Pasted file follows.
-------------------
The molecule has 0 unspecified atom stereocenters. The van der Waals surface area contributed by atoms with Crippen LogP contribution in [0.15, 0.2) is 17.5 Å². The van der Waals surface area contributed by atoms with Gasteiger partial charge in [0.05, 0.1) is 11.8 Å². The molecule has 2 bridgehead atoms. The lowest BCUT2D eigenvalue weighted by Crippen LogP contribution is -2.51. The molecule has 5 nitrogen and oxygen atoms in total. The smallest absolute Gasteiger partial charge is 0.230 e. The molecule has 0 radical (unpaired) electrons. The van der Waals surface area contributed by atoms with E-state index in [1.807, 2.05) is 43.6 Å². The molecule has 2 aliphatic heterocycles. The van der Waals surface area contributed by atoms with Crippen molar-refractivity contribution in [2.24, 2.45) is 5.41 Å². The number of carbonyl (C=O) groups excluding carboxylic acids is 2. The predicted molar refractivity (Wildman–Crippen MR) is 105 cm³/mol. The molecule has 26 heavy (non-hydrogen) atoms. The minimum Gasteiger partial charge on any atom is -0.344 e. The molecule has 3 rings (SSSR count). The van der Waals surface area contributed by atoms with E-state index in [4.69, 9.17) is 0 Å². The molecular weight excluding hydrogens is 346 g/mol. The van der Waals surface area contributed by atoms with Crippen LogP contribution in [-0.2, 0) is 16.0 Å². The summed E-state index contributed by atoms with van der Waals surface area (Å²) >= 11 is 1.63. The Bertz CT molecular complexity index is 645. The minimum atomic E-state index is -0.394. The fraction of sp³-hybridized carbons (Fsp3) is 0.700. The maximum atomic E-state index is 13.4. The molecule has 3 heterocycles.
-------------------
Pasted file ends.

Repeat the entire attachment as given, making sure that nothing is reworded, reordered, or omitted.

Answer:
The molecule has 0 unspecified atom stereocenters. The van der Waals surface area contributed by atoms with Crippen LogP contribution in [0.15, 0.2) is 17.5 Å². The van der Waals surface area contributed by atoms with Gasteiger partial charge in [0.05, 0.1) is 11.8 Å². The molecule has 2 bridgehead atoms. The lowest BCUT2D eigenvalue weighted by Crippen LogP contribution is -2.51. The molecule has 5 nitrogen and oxygen atoms in total. The smallest absolute Gasteiger partial charge is 0.230 e. The molecule has 0 radical (unpaired) electrons. The van der Waals surface area contributed by atoms with E-state index in [1.807, 2.05) is 43.6 Å². The molecule has 2 aliphatic heterocycles. The van der Waals surface area contributed by atoms with Crippen molar-refractivity contribution in [2.24, 2.45) is 5.41 Å². The number of carbonyl (C=O) groups excluding carboxylic acids is 2. The predicted molar refractivity (Wildman–Crippen MR) is 105 cm³/mol. The molecule has 26 heavy (non-hydrogen) atoms. The minimum Gasteiger partial charge on any atom is -0.344 e. The molecule has 3 rings (SSSR count). The van der Waals surface area contributed by atoms with E-state index in [4.69, 9.17) is 0 Å². The molecular weight excluding hydrogens is 346 g/mol. The van der Waals surface area contributed by atoms with Crippen LogP contribution in [-0.2, 0) is 16.0 Å². The summed E-state index contributed by atoms with van der Waals surface area (Å²) >= 11 is 1.63. The Bertz CT molecular complexity index is 645. The minimum atomic E-state index is -0.394. The fraction of sp³-hybridized carbons (Fsp3) is 0.700. The maximum atomic E-state index is 13.4. The molecule has 3 heterocycles.